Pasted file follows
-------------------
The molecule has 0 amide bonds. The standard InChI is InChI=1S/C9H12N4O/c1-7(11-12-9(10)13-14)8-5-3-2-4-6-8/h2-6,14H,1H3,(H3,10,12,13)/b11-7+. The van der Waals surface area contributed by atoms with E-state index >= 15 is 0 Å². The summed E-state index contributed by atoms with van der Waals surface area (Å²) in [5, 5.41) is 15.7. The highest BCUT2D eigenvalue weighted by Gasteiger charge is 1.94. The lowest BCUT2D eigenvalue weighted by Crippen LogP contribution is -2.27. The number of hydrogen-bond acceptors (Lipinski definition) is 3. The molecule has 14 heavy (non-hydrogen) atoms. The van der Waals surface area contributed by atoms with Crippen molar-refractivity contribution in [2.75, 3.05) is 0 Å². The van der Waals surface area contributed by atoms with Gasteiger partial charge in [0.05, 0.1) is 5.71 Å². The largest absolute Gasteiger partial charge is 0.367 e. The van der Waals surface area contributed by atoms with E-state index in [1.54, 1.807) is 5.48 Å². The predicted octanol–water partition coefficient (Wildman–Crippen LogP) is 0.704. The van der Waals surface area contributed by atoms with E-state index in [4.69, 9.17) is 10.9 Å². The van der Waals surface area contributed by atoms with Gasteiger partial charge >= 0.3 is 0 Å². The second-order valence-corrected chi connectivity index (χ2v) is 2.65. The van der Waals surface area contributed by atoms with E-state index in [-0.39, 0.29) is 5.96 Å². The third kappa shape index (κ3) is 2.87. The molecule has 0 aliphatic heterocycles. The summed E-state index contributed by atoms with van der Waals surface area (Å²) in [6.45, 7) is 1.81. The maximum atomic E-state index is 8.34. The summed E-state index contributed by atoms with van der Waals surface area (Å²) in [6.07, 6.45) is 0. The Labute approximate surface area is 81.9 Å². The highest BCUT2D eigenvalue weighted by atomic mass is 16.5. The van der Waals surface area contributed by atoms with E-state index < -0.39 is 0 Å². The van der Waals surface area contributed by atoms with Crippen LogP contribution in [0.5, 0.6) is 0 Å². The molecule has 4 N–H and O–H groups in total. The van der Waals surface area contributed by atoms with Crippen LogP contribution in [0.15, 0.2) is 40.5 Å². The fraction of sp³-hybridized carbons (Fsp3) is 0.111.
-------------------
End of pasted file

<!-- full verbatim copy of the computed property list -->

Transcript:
The molecule has 0 amide bonds. The standard InChI is InChI=1S/C9H12N4O/c1-7(11-12-9(10)13-14)8-5-3-2-4-6-8/h2-6,14H,1H3,(H3,10,12,13)/b11-7+. The van der Waals surface area contributed by atoms with E-state index >= 15 is 0 Å². The summed E-state index contributed by atoms with van der Waals surface area (Å²) in [5, 5.41) is 15.7. The highest BCUT2D eigenvalue weighted by Gasteiger charge is 1.94. The lowest BCUT2D eigenvalue weighted by Crippen LogP contribution is -2.27. The number of hydrogen-bond acceptors (Lipinski definition) is 3. The molecule has 14 heavy (non-hydrogen) atoms. The van der Waals surface area contributed by atoms with Crippen molar-refractivity contribution in [2.75, 3.05) is 0 Å². The van der Waals surface area contributed by atoms with Gasteiger partial charge in [0.05, 0.1) is 5.71 Å². The largest absolute Gasteiger partial charge is 0.367 e. The van der Waals surface area contributed by atoms with E-state index in [1.54, 1.807) is 5.48 Å². The predicted octanol–water partition coefficient (Wildman–Crippen LogP) is 0.704. The van der Waals surface area contributed by atoms with E-state index in [4.69, 9.17) is 10.9 Å². The van der Waals surface area contributed by atoms with Gasteiger partial charge >= 0.3 is 0 Å². The second-order valence-corrected chi connectivity index (χ2v) is 2.65. The van der Waals surface area contributed by atoms with E-state index in [-0.39, 0.29) is 5.96 Å². The third kappa shape index (κ3) is 2.87. The molecule has 0 aliphatic heterocycles. The summed E-state index contributed by atoms with van der Waals surface area (Å²) in [6.45, 7) is 1.81. The maximum atomic E-state index is 8.34. The summed E-state index contributed by atoms with van der Waals surface area (Å²) in [6.07, 6.45) is 0. The Labute approximate surface area is 81.9 Å². The highest BCUT2D eigenvalue weighted by atomic mass is 16.5. The van der Waals surface area contributed by atoms with E-state index < -0.39 is 0 Å². The van der Waals surface area contributed by atoms with Crippen LogP contribution in [0.5, 0.6) is 0 Å². The molecule has 4 N–H and O–H groups in total. The van der Waals surface area contributed by atoms with Crippen LogP contribution in [0.15, 0.2) is 40.5 Å². The fraction of sp³-hybridized carbons (Fsp3) is 0.111.